April 14, 2008
MySQL Conference ’08, Day 0: DRBD & Real World Scaling
Today was tutorial/workshop day. It’s good to be back. This year, the Santa Clara Convention Center is undergoing a bit of construction, and so the large green yard has been torn up. Too bad. Having lunch on that lawn on a nice Bay Area afternoon is hard to beat. Instead, we’re limited to the pool area (still nice), or an indoor area.
My morning tutorial was Florian Haas and Philipp Reisner’s Hands-on Introduction to High-availability MySQL and DRBD.
It’s hard to read any MySQL blogs and not have heard about DRBD in some capacity, but somehow I’ve totally missed picking up any details about it. This really was a good introduction, with a combination overview of what DRBD is and what it’s good for, and walking through multiple examples of configuring and operating DRBD (including failure scenarios).
There were two big take-aways for me.
First, DRBD replicates block devices, and operates beneath the file system. The downside to this is only one server can mount the file system at a time. Thus, DRBD is only useful in “hot standby” scenarios. This was a little disappointing to me.
Second, failing over to the standby is not a task for DRBD, but for a cluster manager like Heartbeat. During a failover, the cluster manager mounts the file system on the (newly promoted) master, fsck’s the file system, and then starts DRBD. This is potentially slow for a large file system, and thus is not guaranteed to have near-zero downtime during the transition.
Overall, it was a good presentation, and the way they played off each other kind of reminded me of some of Peter and Heikik’s presentations. (This is a good thing.)
My afternoon tutorial was Ask Bjørn Hansen’s Real World Web: Performance & Scalability, MySQL Edition.
Overall, this was a good, energetic presentation. Ask wants people to “think scalable”–which means thinking critically about all advice, and making decisions from actual numbers instead of assumptions.
He gave an excellent overview of the myriad scaling options that have emerged in the last decade. Horizontal scaling, shared nothing architectures, page vs fragment vs data vs query caching, memcached, intelligent cache invalidation, partitioning, master-slave replication, master-master replication, summary tables, and so on.
I think by the end of the week, Ask’s tutorial will be remembered as one of the better ones. I think it would have been better if he had gone slower, kept his focus on scaling (he sort of lost focus and spent the last hour talking about version control and code reviews and so on–important, but not strictly scalability topics), and tied his advice back to actual teams implementing that advice. Who’s using master-master replication, and why, and at what scale are they operating?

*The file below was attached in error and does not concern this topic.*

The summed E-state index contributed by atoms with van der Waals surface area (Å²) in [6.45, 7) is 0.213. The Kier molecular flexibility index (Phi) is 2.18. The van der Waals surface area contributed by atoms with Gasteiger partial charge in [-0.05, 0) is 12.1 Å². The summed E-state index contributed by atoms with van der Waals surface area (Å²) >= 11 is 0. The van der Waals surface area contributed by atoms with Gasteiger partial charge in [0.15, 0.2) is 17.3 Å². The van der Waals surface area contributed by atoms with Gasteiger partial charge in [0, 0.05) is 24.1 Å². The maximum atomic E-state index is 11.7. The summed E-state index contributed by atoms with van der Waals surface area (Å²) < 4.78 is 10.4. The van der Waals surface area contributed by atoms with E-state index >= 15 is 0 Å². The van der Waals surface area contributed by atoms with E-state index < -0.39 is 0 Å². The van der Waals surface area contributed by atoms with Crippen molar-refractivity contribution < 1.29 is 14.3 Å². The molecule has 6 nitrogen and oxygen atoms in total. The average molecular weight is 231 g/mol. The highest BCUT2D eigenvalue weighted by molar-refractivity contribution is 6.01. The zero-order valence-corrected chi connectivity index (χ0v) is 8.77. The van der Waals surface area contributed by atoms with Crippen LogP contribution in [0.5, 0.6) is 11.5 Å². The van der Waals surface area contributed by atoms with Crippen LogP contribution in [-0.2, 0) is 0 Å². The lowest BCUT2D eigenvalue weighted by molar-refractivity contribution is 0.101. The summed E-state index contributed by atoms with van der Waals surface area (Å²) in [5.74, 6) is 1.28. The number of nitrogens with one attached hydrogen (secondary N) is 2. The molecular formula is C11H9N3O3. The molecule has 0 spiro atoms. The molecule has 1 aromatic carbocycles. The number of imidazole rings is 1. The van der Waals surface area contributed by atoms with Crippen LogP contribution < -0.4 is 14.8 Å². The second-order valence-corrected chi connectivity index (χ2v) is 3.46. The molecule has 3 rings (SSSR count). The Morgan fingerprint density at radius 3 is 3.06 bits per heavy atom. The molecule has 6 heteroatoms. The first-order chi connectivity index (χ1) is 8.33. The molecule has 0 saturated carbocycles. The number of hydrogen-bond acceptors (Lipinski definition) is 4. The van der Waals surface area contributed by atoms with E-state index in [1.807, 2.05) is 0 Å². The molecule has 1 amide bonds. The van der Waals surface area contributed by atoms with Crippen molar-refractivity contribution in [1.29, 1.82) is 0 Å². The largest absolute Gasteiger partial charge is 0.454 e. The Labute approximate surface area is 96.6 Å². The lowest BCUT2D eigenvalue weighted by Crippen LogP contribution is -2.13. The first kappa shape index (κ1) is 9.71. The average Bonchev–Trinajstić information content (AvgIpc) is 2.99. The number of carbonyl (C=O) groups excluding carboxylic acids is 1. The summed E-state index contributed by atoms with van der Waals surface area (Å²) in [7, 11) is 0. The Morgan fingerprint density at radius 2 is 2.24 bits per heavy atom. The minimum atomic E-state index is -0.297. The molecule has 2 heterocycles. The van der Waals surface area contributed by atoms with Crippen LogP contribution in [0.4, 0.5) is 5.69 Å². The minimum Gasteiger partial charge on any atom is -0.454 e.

There were a couple of “unconventional” bits of advice in his presentation that are worth considering.
First, he advocates against RAID 5. If you need that level of redundancy, better to use RAID 6 because it allows faster and less read-intensive recovery of a single failed disk, and because it can withstand 3 failures instead of only 2. Makes sense, but all the teams whose presentations I’ve seen or read have gone with RAID 5 or RAID 10 depending on need. Is anybody using RAID 6?
Second, he advocates against persistent database connections, or at least reconsidering them. This isn’t completely unheard of. Flickr, for example, re-establishes a DB connection on each request. It’s acceptable because MySQL is fast at establishing connections, and in a master-master sharded architecture like Flickr’s you’re only dealing with one or two database connections per request anyway. I think it’s safer to say “if you’re following other best practices, don’t put any extra effort into database connection pooling until you’ve proven it’s a bottleneck.”
Finally, and something we hear too little of, he says it’s OK to use the “scale up” strategy for a while. It’s refreshing to hear somebody say this, because too often we’re so focused on “getting it right” from the ground floor that we forget that, say, “scaling out with cheap commodity hardware” for YouTube means purchasing hundreds of servers that are each four times more expensive than most of us can afford in the first year of our site’s existence.
Anyway, this was a good start.
The MySQL conference is still the best in terms of having power strips everywhere and generally good wireless coverage. Unfortunately, there were a couple of times today when the network became unusably slow. I hope this is not a sign of problems the rest of the week.
I got to briefly speak with several people, including a guy from iPhotoStock and a guy from Adzilla. I’m not good at striking up conversations with people, so I try to use conferences as a place to practice my terrible socialization skills. So far, it seems to have gone all right. And that there are so many people from outside the Bay Area–and a ton of Canadians–makes the conference even more worthwhile.